Let us take another fundamental issue with regard to productivity—that is, the contribution this country makes to innovation, particularly research and development. This is an area where the government should hang its head in shame. Australia’s gross expenditure on research and development sits at less than 1.8 per cent of GDP—well under the OECD average of 2.3 per cent. But what did this government do about that? Nothing. After 11 years of this government, business spending on R&D has grown as a percentage of GDP—true enough—but it remains at a very low base by international standards. It is well below our international competitors. What did the government seek to do last night about expenditure on research and development? We did not see any movement from this government. If you look at government expenditure on research and development, you see that, in terms of our OECD position, we slipped from about third to about ninth in the period from 1996 to 2004. As a share of our national economy, expenditure on research and development as a percentage of GDP has declined by about a third under this government.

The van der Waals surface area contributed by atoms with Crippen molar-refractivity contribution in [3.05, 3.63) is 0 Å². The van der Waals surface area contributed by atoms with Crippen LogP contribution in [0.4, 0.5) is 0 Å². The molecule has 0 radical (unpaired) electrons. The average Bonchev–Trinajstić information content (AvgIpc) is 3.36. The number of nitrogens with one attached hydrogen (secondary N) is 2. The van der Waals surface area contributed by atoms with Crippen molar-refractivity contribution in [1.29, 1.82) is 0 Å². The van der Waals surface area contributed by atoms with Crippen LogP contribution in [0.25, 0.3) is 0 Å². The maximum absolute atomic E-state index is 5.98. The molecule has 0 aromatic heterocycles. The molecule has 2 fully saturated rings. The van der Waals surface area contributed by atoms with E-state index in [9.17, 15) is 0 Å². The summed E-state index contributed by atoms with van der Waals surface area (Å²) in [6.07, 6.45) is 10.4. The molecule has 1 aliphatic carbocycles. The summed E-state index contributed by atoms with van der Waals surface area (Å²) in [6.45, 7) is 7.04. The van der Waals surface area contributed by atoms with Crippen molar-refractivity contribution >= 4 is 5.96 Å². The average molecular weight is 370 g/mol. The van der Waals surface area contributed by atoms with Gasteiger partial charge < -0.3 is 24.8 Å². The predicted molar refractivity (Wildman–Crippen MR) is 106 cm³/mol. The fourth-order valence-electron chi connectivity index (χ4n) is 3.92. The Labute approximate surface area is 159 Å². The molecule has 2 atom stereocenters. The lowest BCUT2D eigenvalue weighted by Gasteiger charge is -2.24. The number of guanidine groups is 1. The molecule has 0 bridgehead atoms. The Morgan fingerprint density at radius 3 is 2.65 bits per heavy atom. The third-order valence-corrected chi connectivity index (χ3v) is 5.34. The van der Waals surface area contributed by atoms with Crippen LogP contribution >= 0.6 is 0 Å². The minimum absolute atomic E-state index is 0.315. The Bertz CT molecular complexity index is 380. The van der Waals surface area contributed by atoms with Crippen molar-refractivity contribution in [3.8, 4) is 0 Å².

We have a government that has failed to deal with these fundamental questions. We are seeing a disinvestment in the future needs of this country and in facing the challenges of the future. We have a government that has failed to appreciate the significance of these issues when it comes to productivity. It has failed to appreciate the importance of research in ensuring that prosperity and the diversification of the Australian economy are maintained. What we have got is a cynical, cunning, clever budget which is aimed at the survival not of Australian industry, not of Australian economic security but of the political future of a particular government. The government seeks to beguile the Australian people, to buy their support and to present a position that it is concerned about these issues—but it has failed to deal with them for 11 years.